good idea. done. –  David Schmitt Jan 27 '09 at 13:29

If I understand correctly, your real question is why the API functions are not made more secure.

One reason reason is that C library is legacy (too late to change it now).

The main reason, however, is that the library is designed to be minimalistic, so that it does the bare minimum and it is the user's responsibility to ensure that it is called correctly. If it was doing any excessive checks, then a price would be paid every time it is called, even if the user can assure for other reasons that no problem is going to occur. This is very very common in many APIs.

That being said, there are enough libraries that provide safer alternatives, they're just not part of the standard library. Also, many people who do higher level stuff work with C++, that has standard class libraries for many of those things.

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Actually, Microsoft did provide secure alternatives to the CRT functions. Everybody I know hates them though and disables the warning that you shouldn't use the old functions. If you want something secure, maybe you should use C++. And then either STL strings or something like Qt.

Well, or you go to platforms like .NET or Java, which usually doesn't suffer from these problems (your app might crash, but no way to inject code into your app through a buffer overflow).

Edit: With Data Execution Prevention / NX enabled (default for Vista and .NET), this shouldn't be a problem for traditional platforms as well.

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Using C++ does not magically stop all buffer overflows and the problems they cause. –  Thomas Owens Jan 27 '09 at 11:23
    
Having strdup avaialble doesn't stop buffer overflows either, when people continue to use malloc/strcpy with fixed lengths. C++ offers, but does not enforce alternatives. Code reviews - which you need anyway - can enforce the use of those alternatives. –  MSalters Jan 27 '09 at 12:17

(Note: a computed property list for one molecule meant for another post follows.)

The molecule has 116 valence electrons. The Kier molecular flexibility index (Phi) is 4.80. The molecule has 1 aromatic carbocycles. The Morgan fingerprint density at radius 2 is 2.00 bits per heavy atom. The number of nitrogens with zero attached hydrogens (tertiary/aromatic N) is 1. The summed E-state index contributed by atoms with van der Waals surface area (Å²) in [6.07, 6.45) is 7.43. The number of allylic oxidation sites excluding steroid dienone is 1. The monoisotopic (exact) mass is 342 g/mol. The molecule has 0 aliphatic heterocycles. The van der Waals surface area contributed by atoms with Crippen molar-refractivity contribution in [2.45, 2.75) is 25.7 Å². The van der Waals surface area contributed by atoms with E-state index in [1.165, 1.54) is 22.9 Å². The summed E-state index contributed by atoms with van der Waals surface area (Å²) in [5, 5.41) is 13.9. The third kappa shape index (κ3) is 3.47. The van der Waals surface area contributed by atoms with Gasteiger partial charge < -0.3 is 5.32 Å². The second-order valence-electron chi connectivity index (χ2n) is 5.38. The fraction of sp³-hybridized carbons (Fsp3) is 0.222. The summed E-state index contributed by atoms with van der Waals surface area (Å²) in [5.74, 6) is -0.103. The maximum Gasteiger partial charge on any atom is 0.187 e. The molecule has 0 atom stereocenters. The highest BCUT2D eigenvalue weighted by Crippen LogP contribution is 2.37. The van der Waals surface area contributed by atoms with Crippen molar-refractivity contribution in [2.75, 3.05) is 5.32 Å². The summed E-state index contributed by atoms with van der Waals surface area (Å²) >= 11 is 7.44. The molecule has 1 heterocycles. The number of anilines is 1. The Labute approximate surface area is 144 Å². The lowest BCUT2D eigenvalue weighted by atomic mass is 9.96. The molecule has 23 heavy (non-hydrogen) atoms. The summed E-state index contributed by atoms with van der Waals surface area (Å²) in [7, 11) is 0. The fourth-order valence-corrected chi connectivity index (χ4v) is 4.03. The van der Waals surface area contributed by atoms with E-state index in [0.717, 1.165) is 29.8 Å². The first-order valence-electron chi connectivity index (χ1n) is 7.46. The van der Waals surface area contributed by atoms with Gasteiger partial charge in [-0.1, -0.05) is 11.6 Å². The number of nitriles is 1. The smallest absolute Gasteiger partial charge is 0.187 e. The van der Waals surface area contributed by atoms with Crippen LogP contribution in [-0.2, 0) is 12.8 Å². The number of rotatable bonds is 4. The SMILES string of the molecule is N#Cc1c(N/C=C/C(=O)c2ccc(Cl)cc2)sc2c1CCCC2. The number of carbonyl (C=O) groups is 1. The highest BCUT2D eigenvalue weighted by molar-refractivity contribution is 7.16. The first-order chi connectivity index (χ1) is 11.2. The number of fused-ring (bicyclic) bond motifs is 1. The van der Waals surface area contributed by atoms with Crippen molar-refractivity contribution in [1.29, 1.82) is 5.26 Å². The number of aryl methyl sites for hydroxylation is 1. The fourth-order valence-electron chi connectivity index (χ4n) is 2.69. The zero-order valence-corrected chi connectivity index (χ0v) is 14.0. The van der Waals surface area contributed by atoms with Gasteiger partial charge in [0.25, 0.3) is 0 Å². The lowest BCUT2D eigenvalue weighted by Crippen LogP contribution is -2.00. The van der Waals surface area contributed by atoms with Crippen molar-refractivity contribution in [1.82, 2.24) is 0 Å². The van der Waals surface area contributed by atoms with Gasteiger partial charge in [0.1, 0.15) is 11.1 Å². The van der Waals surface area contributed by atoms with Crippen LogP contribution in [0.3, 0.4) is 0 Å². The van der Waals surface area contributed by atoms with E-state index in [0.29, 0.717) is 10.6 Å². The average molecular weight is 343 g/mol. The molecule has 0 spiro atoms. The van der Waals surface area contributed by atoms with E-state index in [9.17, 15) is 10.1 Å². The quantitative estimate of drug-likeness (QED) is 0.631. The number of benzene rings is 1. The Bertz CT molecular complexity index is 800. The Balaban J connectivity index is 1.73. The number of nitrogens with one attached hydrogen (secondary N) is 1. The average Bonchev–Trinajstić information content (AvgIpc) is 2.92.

@Thomas: I meant what MSalters wrote. C++ offers many secure alternatives to the plain old CRT functions, and that alone is in my opinion a reason to switch. –  OregonGhost Jan 28 '09 at 16:16
    
-1 for saying DEP/NX remove the problem... they don't. –  L̲̳o̲̳̳n̲̳̳g̲̳̳p̲̳o̲̳̳k̲̳̳e̲̳̳ Jan 21 '10 at 19:12
    
@Longpoke: I meant to say that DEP/NX protects you from code injection via buffer overflow, just like managed platforms do anyway. I did not say that DEP/NX prevent buffer overflows in general. –  OregonGhost Jan 22 '10 at 11:26
int main
(
    int argc, 
    char *argV[]
) 
{
   char prog_name[128];
   if (strlen(argV[0]) < sizeof(prog_name))
   {
       strcpy(prog_name, argV[0]);
   }
   else
   {
       printf("%s is too large for the internal buffer\n", argV[0]);
   }

   return 0;
}
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Pet peeve: ditch the parens, sizeof is an operator and not a function. Parens are used for types, and are part of the argument to sizeof, which is "cast-like" in appearance. –  unwind Jan 27 '09 at 15:19
    
Thank you for your thoughful comment. –  EvilTeach Jan 27 '09 at 21:38

Maybe you would find useful reading answers to this question